‘Daily Show’ Twitter Controversy: Comedy Central Should Defend Host’s Right to Offend

Trevor Noah The Daily Show
Courtesy of Comedy Central

Comedy Central was probably expecting some public debate Tuesday about the boundaries of irreverent humor. The surprise was which of the network’s properties was the subject of that debate.

Instead of the usual discussion about whether the “Comedy Central Roast” franchise crossed the line in the wake of Monday night’s special with Justin Bieber, which featured several off-color jokes, the focus was squarely on someone who didn’t appear on the program at all: Trevor Noah, newly announced host of “The Daily Show.”

With the ink probably still drying on his freshly signed contract, some of the more controversial tweets from the South African comedian’s account were being labeled anti-Semitic, racist and sexist.

Both the network and the comedian have yet to respond (though he did tweet Monday evening what seemed like a defense–“Twitter does not have enough characters to respond to all the characters on Twitter”–only to delete it shortly after).

But either Noah or Comedy Central is going to need break their silence, and the sooner the better lest this criticism overshadow him before he even takes over “The Daily Show” anchor chair (Update: Comedy Central issued a statement about an hour after this commentary was published; see below).

Simply put, they must defend his right to offend. Anything less would be a mistake, including saying nothing at all.

That’s not a sentiment that’s going to sit well with Noah’s growing chorus of critics, who must fear Comedy Central is rewarding some kind of hatemonger who could abuse his new high-profile perch to drop bombs like the following:

“A hot white woman with ass is like a unicorn,” he mused on Twitter in 2011. “Even if you do see one, you’ll probably never get to ride it.”

“South African knows how to recycle like Israel knows how to be peaceful,” he tweeted back in 2010.


This episode will draw comparison to last week’s dust-up involving The New Yorker column penned by Lena Dunham that has been accused of anti-Semitism. But whereas Dunham at least could claim that she, like many comedians who traditionally get more leeway when addressing their own people, has some artistic license, Noah certainly went out further on a limb by taking sharp digs at groups he doesn’t represent, like women and Jews.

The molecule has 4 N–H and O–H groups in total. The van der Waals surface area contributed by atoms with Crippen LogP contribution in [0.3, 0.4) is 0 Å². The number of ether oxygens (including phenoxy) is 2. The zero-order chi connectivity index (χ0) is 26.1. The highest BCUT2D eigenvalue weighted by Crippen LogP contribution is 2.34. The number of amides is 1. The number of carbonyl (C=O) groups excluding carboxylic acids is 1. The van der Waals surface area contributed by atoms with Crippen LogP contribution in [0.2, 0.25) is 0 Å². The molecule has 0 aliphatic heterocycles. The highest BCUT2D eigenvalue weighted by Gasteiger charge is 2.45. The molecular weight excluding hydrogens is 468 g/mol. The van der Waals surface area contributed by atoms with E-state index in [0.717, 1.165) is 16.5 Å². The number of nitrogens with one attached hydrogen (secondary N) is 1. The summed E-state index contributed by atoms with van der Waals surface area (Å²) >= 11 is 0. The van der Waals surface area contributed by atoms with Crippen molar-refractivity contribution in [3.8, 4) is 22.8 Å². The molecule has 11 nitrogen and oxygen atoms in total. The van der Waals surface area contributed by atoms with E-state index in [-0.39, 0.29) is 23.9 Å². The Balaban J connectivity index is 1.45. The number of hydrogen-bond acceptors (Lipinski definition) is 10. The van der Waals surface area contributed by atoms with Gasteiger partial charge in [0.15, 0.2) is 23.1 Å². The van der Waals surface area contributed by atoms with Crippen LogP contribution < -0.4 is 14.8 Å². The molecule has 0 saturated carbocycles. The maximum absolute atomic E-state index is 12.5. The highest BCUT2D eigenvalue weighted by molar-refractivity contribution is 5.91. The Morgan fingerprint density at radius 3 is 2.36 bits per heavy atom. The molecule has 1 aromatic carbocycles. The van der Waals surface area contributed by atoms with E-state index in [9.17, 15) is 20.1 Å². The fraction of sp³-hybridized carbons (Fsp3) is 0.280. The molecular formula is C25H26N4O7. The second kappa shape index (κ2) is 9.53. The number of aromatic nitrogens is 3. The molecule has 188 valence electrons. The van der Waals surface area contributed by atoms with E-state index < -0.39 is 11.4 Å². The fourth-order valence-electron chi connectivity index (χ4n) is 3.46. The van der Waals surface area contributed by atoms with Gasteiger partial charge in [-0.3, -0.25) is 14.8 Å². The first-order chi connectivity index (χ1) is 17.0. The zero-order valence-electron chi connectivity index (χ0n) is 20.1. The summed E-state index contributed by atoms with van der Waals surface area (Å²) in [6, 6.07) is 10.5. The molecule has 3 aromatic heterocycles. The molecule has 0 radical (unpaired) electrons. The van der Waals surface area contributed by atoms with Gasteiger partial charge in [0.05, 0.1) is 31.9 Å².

The flip side of excusing anything and everything comedians say is that giving carte blanche will invariably provide cover to one rogue or another to do serious damage. Comedic immunity shouldn’t be claimed with impunity.

But if his tweets prove anything, Noah seems–like all good comedians–to be an equal-opportunity offender. What would be much more problematic if he contained his jabs to one particular ethnicity or group, but he doesn’t.

Political correctness seems to be running amok again here; it’s actually somewhat surprising we’re not seeing comedians be more vocal about the issue.

It’s quite possible the network and/or comedian will attempt to distance Noah from the tweets in question, most of which were made years ago, and make some reference to his evolving sensibilities. But that would be a mistake because they would effectively box in Noah, painting bright lines around the anchor desk regarding what is or isn’t out of bounds.

As Jon Stewart amply demonstrated, the “Daily” anchor needs to be provocative without restraint. The time for Comedy Central to set the tone for its new hire is now.

Update: Comedy Central issued a statement in support of Noah about an hour after this commentary was published:  “Like many comedians, Trevor Noah pushes boundaries; he is provocative and spares no one, himself included. To judge him or his comedy based on a handful of jokes is unfair. Trevor is a talented comedian with a bright future at Comedy Central.”